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Michael Hayes, Mark Svoboda, Nicole Wall, and Melissa Widhalm

No Abstract available.

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Richard W. Reynolds, Ants Leetmaa, Klaus Arpe, Christopher Gordon, Stanley P. Hayes, and Michael J. McPhaden

Abstract

Surface wind analyses from three data assimilation systems are compared with independent wind observations from six buoys located in the Pacific within 8 deg of the equator. The period of comparison is 6 months (February to July 1987), with daily sampling.

The agreement between the assimilation systems and the independent buoy data is disappointing. The longterm mean differences between the buoy and the assimilated zonal and meridional winds are as large as 3.1 m s−1, which is comparable to the size of the means themselves. The zonal and meridional daily wind correlations range between 0.66 and 0.17. The wind field agreement was actually better among the different systems than between any system and the buoys. However, the agreement among the analysis products was usually better for the zonal winds than for the meridional winds. For the time period and locations presented, the comparisons with the independent data show that no assimilation system is clearly superior to any of the others.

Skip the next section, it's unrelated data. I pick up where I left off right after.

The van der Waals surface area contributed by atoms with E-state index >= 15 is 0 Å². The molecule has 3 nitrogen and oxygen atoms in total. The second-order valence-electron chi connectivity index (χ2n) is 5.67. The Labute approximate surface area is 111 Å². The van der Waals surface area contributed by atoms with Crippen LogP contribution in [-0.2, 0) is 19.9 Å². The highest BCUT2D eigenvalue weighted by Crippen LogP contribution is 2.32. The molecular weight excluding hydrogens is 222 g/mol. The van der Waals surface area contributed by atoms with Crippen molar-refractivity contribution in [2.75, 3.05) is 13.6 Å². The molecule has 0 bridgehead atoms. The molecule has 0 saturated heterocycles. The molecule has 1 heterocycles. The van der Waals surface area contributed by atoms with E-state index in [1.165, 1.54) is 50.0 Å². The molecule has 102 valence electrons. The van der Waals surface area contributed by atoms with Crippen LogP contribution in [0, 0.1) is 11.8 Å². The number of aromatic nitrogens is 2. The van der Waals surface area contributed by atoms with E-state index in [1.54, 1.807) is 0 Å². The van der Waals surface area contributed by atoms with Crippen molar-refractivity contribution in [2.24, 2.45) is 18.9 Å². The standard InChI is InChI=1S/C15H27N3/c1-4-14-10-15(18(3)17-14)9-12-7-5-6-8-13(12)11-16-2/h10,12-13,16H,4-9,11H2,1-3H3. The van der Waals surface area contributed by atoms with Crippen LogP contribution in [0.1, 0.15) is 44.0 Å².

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Tsegaye Tadesse, Donald A. Wilhite, Michael J. Hayes, Sherri K. Harms, and Steve Goddard

Abstract

Drought is a complex natural hazard that is best characterized by multiple climatological and hydrological parameters. Improving our understanding of the relationships between these parameters is necessary to reduce the impacts of drought. Data mining is a recently developed technique that can be used to interact with large databases and assist in the discovery of associations between drought and oceanic data by extracting information from massive and multiple data archives.

In this study, a new data-mining algorithm [i.e., Minimal Occurrences With Constraints and Time Lags (MOWCATL)] has been used to identify the relationships between oceanic parameters and drought indices. Rather than using traditional global statistical associations, the algorithm identifies drought episodes separate from normal and wet conditions and then uses drought episodes to find time-lagged relationships with oceanic parameters. As with all association-based data-mining algorithms, MOWCATL is used to find existing relationships in the data, and is not by itself a prediction tool.